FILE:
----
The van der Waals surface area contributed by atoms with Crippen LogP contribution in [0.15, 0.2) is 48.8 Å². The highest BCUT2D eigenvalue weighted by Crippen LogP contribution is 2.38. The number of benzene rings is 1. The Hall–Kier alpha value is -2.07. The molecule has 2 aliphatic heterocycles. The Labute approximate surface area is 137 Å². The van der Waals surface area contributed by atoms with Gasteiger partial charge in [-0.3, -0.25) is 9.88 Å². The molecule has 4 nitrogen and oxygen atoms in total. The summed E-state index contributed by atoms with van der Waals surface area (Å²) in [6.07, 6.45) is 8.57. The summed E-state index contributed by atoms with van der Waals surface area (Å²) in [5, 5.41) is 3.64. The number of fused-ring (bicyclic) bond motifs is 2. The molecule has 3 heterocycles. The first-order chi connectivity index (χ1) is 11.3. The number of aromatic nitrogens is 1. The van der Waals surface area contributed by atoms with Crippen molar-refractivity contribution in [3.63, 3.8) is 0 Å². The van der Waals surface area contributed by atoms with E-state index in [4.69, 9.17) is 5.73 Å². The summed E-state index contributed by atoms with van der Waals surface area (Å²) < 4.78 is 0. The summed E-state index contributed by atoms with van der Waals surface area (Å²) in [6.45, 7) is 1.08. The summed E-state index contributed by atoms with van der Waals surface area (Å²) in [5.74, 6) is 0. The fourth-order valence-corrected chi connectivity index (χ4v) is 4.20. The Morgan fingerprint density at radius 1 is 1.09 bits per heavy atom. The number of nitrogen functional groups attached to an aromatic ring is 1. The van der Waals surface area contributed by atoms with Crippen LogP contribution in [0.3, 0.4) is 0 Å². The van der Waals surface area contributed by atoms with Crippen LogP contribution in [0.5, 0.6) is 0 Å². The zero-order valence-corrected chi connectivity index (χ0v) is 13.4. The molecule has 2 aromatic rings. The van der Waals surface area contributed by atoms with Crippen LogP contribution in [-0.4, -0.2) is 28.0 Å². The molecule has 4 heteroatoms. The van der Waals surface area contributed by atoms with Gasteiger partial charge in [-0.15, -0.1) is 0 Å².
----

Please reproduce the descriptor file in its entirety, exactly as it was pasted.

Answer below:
The van der Waals surface area contributed by atoms with Crippen LogP contribution in [0.15, 0.2) is 48.8 Å². The highest BCUT2D eigenvalue weighted by Crippen LogP contribution is 2.38. The number of benzene rings is 1. The Hall–Kier alpha value is -2.07. The molecule has 2 aliphatic heterocycles. The Labute approximate surface area is 137 Å². The van der Waals surface area contributed by atoms with Gasteiger partial charge in [-0.3, -0.25) is 9.88 Å². The molecule has 4 nitrogen and oxygen atoms in total. The summed E-state index contributed by atoms with van der Waals surface area (Å²) in [6.07, 6.45) is 8.57. The summed E-state index contributed by atoms with van der Waals surface area (Å²) in [5, 5.41) is 3.64. The number of fused-ring (bicyclic) bond motifs is 2. The molecule has 3 heterocycles. The first-order chi connectivity index (χ1) is 11.3. The number of aromatic nitrogens is 1. The van der Waals surface area contributed by atoms with Crippen molar-refractivity contribution in [3.63, 3.8) is 0 Å². The van der Waals surface area contributed by atoms with E-state index in [4.69, 9.17) is 5.73 Å². The summed E-state index contributed by atoms with van der Waals surface area (Å²) < 4.78 is 0. The summed E-state index contributed by atoms with van der Waals surface area (Å²) in [6.45, 7) is 1.08. The summed E-state index contributed by atoms with van der Waals surface area (Å²) in [5.74, 6) is 0. The fourth-order valence-corrected chi connectivity index (χ4v) is 4.20. The Morgan fingerprint density at radius 1 is 1.09 bits per heavy atom. The number of nitrogen functional groups attached to an aromatic ring is 1. The van der Waals surface area contributed by atoms with Crippen LogP contribution in [0.3, 0.4) is 0 Å². The van der Waals surface area contributed by atoms with Crippen LogP contribution in [0.5, 0.6) is 0 Å². The zero-order valence-corrected chi connectivity index (χ0v) is 13.4. The molecule has 2 aromatic rings. The van der Waals surface area contributed by atoms with Crippen LogP contribution in [-0.4, -0.2) is 28.0 Å². The molecule has 4 heteroatoms. The van der Waals surface area contributed by atoms with Gasteiger partial charge in [-0.15, -0.1) is 0 Å².